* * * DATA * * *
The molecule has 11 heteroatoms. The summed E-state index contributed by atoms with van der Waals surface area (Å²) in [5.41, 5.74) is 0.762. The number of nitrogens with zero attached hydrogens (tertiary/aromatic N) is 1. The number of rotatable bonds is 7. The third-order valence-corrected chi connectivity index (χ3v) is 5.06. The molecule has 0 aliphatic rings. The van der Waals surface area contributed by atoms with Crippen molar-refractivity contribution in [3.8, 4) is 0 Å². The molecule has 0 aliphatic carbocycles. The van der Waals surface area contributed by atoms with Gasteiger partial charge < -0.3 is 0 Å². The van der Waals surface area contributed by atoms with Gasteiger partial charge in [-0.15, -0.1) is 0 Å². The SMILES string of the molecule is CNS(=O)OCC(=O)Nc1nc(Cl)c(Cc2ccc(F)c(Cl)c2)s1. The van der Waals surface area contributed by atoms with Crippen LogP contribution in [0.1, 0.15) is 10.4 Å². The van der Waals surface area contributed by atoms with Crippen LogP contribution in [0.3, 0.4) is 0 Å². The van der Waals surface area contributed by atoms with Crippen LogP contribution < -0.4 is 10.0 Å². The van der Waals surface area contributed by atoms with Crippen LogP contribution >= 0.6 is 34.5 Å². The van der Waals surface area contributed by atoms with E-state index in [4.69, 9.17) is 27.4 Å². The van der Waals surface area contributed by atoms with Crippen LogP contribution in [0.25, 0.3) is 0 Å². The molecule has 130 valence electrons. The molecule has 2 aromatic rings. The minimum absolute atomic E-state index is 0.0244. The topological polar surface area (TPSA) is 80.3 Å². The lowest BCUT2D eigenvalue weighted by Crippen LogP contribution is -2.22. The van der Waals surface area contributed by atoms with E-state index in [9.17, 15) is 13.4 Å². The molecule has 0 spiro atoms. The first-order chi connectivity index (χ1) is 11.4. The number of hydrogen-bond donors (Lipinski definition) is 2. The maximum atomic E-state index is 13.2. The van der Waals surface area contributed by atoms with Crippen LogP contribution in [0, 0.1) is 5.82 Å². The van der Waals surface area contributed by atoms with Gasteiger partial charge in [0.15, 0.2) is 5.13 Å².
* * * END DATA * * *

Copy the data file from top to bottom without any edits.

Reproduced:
The molecule has 11 heteroatoms. The summed E-state index contributed by atoms with van der Waals surface area (Å²) in [5.41, 5.74) is 0.762. The number of nitrogens with zero attached hydrogens (tertiary/aromatic N) is 1. The number of rotatable bonds is 7. The third-order valence-corrected chi connectivity index (χ3v) is 5.06. The molecule has 0 aliphatic rings. The van der Waals surface area contributed by atoms with Crippen molar-refractivity contribution in [3.8, 4) is 0 Å². The molecule has 0 aliphatic carbocycles. The van der Waals surface area contributed by atoms with Gasteiger partial charge < -0.3 is 0 Å². The van der Waals surface area contributed by atoms with Gasteiger partial charge in [-0.15, -0.1) is 0 Å². The SMILES string of the molecule is CNS(=O)OCC(=O)Nc1nc(Cl)c(Cc2ccc(F)c(Cl)c2)s1. The van der Waals surface area contributed by atoms with Crippen LogP contribution in [0.1, 0.15) is 10.4 Å². The van der Waals surface area contributed by atoms with Crippen LogP contribution in [0.3, 0.4) is 0 Å². The van der Waals surface area contributed by atoms with Crippen LogP contribution < -0.4 is 10.0 Å². The van der Waals surface area contributed by atoms with Crippen LogP contribution >= 0.6 is 34.5 Å². The van der Waals surface area contributed by atoms with E-state index in [4.69, 9.17) is 27.4 Å². The van der Waals surface area contributed by atoms with Crippen LogP contribution in [0.25, 0.3) is 0 Å². The molecule has 130 valence electrons. The molecule has 2 aromatic rings. The minimum absolute atomic E-state index is 0.0244. The topological polar surface area (TPSA) is 80.3 Å². The lowest BCUT2D eigenvalue weighted by Crippen LogP contribution is -2.22. The van der Waals surface area contributed by atoms with E-state index in [9.17, 15) is 13.4 Å². The molecule has 0 spiro atoms. The first-order chi connectivity index (χ1) is 11.4. The number of hydrogen-bond donors (Lipinski definition) is 2. The maximum atomic E-state index is 13.2. The van der Waals surface area contributed by atoms with Crippen LogP contribution in [0, 0.1) is 5.82 Å². The van der Waals surface area contributed by atoms with Gasteiger partial charge in [0.15, 0.2) is 5.13 Å².